I just read someone’s story and cried. I met a new friend, and was in awe of all they had done and accomplished. When I read their story of heart-break, the sadness of ending a relationship that was going nowhere after several years, and the feeling that time is running out – I remembered that I had been there. I know that feeling.

It is a dark place.

There’s a big difference between being depressed and sad, and having depression. Everyone gets sad at times, that’s normal. Depression is not about lack of happiness, it is about lack of hope. To be hopeless is the worst you can be. To be without hope is to have nothing to live for. That’s why you just can’t tell a depressed person to “just cheer up”. Cheer up for what?

Keeping positive thoughts is not always easy to do. But trying to put a spin on a bad situation can sometimes help us see the light in the distance.

For instance, ever get a flat tire? Usually we get really upset. Now we are late for a meeting, for work, or maybe starting a road trip. We keep thinking about how much time is lost, how much a delay it is, how it is going to screw up the whole day. Maybe you were in a car accident, even a little fender bender. We can keep having unconstructive thoughts, wasting energy and worry, and manifesting anger…….or we can put a spin on it–Even if it is an imaginary spin. I sometimes will thank the universe for giving me this flat tire, because it got me off the road to avoid an accident that would have killed me up ahead. Wow, this flat is nothing compared to what would have happened to me.  Aren’t I lucky I got this flat!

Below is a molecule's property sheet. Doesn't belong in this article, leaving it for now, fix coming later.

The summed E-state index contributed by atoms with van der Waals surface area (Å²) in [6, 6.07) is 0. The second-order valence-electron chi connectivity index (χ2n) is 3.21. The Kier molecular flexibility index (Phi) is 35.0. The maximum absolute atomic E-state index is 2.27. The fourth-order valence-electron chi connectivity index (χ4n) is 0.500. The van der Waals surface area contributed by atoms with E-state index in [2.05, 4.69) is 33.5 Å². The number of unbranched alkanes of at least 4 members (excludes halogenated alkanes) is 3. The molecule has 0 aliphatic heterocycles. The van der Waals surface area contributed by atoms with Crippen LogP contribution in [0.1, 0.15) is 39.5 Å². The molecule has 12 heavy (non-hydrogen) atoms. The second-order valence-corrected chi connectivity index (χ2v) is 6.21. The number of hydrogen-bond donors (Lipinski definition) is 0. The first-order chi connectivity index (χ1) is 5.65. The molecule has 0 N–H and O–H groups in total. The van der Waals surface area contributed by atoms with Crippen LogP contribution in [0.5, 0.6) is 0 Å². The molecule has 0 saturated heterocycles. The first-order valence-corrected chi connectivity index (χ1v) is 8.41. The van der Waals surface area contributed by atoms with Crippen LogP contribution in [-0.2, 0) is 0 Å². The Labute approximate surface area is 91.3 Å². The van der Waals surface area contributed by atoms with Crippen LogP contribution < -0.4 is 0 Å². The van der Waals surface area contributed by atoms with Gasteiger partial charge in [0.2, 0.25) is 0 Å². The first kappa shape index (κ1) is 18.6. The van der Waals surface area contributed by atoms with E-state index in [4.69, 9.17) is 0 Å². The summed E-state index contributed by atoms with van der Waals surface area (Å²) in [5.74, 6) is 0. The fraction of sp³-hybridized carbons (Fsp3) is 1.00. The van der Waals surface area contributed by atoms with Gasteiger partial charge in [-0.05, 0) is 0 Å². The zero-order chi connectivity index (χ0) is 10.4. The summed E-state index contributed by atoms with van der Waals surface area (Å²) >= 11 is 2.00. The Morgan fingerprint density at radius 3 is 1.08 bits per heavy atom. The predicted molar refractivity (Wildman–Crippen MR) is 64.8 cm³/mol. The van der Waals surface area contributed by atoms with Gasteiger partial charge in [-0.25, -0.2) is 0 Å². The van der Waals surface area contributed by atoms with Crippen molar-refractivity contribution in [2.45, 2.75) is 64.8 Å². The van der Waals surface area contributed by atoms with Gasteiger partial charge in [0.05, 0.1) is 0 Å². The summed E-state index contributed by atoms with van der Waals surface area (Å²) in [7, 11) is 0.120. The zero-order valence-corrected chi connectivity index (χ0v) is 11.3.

You can do the same with any situation: This relationship is ending because the universe has the right person waiting to meet me. (At least that is what I tell myself!)

I often see patients that were in car accidents that have minor injuries, but are very upset, stressed, angry, etc. They are so focused on what happened, why the cop didn’t give the other guy a ticket, how much damage was done to the car, etc. So, before they leave I always tell them something to try to make them shift. I say “your angel was in the seat next to you and protected you” to which they give me a puzzled look. “It could have been a lot worse, at least you are walking and talking.” And then they suddenly shift– they smile a little, stand up straighter, and walk out feeling glad they are at least “OK”.